Often people who struggle with depression, anxiety, suicide, and self-destructive behaviours as adults have a history of childhood trauma. The self-destructive behaviours they present with may include self-harm (cutting), overeating, anorexia, alcohol & drug abuse and suicide attempts.
It is not always easy to connect childhood abuse and your current mental and physical health status. One of the ways your mind protects you against trauma is to let you dissociate from the trauma, your environment and yourself as a survival mechanism. It is possible to stay disconnected during childhood, adolescence into adulthood. Often people only face what happened to them when there is no alternative anymore. Dr Grant Hilary Brenner states in Psychology today that people who survived trauma often describe it as follows:
- “I never really had a childhood.”
- “I can’t remember much from growing up.”
- “I’ve always felt like something was missing, but I don’t know what it is.”
- “I’m the kind of person that always dates people who are bad for me.”
- “I’m better off alone.”
- “I don’t like to think about myself; it only makes me feel bad.”
- “I’m not the kind of person who has strong feelings about things.”
The connection between Obesity & Trauma
Vincent Felitti, head of Kaiser Permanente’s Department of Preventive Medicine in San Diego, conducted interviews with the patients who dropped out of a weight loss program, even after losing the access weight successfully. The question he asked was WHY the participants gain backed all the weight, not HOW. He got three categories of answers from them:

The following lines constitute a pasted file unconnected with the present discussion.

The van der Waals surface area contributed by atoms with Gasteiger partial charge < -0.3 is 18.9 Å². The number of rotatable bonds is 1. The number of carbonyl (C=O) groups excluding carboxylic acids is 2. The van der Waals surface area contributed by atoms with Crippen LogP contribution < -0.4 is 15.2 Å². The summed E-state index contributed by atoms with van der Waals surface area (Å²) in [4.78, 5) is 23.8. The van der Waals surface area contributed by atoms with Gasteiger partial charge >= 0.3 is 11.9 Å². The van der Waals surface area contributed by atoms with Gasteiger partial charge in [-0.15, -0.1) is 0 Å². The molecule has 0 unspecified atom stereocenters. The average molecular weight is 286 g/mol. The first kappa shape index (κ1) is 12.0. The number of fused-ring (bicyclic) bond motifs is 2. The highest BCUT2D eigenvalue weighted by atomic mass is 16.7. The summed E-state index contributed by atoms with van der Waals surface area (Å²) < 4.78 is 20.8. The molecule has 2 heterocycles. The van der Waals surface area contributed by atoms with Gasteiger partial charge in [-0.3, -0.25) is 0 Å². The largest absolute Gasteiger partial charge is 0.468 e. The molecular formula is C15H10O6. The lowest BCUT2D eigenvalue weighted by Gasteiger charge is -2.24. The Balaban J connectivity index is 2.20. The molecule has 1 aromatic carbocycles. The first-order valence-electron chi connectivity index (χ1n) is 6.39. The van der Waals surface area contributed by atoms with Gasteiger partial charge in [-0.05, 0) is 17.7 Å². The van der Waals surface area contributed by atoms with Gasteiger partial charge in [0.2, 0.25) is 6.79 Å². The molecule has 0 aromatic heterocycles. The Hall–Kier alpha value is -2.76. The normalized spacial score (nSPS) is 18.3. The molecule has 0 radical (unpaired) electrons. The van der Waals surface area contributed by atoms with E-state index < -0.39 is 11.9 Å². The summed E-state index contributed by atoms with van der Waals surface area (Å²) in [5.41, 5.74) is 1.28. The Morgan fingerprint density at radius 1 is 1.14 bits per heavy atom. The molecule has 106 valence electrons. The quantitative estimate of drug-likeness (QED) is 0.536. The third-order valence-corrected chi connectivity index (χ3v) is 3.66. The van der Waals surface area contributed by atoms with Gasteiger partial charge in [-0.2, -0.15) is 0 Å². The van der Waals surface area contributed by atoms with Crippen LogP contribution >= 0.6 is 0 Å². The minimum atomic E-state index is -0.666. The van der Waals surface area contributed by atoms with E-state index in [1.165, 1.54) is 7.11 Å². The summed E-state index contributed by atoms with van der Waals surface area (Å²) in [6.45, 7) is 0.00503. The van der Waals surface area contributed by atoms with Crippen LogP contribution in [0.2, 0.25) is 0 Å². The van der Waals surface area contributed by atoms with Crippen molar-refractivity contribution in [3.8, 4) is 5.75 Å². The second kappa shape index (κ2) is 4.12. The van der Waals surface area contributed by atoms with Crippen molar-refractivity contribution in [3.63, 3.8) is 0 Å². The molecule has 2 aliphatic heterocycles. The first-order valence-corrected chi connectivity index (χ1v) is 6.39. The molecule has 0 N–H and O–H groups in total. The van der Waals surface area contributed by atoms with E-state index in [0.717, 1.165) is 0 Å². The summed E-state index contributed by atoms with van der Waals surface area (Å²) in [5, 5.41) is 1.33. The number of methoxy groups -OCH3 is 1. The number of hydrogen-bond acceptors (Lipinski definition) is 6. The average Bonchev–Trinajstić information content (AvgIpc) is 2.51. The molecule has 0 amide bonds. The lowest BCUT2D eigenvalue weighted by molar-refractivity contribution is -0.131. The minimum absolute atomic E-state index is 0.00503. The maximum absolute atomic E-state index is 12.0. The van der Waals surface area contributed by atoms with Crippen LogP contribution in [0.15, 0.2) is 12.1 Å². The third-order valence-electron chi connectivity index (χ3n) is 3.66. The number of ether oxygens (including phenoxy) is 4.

- Firstly patients who had been sexually abused or raped said being fat helps to be overlooked – people are not interested in relationships with super obese people.
- Secondly, some patients said being obese is physically protective, especially in their working environment, for example, prison warders. The bigger they were, the safer they felt.
- Thirdly they said it lowered people’s expectations of them. People, on average, see obese people as fat and lazy. If you have been hurt as a child, you want to retreat from this world because childhood abuse changes the way you experience and permanently see the world. To withdraw means you become invisible to the world.
The interview findings suggested to Felitti that weight gain might be a coping mechanism for depression, anxiety, and fear. He compared what he found to a house on fire. All we see is the smoke; you have to go inside the house to see the fire and catch fire. He said he realised ‘’Obesity isn’t the problem, it is the smoke.’’
Deep inside the person there is wounding that needs to be addressed.
A study about childhood trauma
A study was then conducted in San Diego, California, between 1995 and 1997 by Vincent Felitti on 17,337 participants on adverse childhood experiences. They had to complete a 10 question screening questionnaire. He found that most of the participants experienced childhood trauma, for example, childhood sexual abuse.
The study showed the following: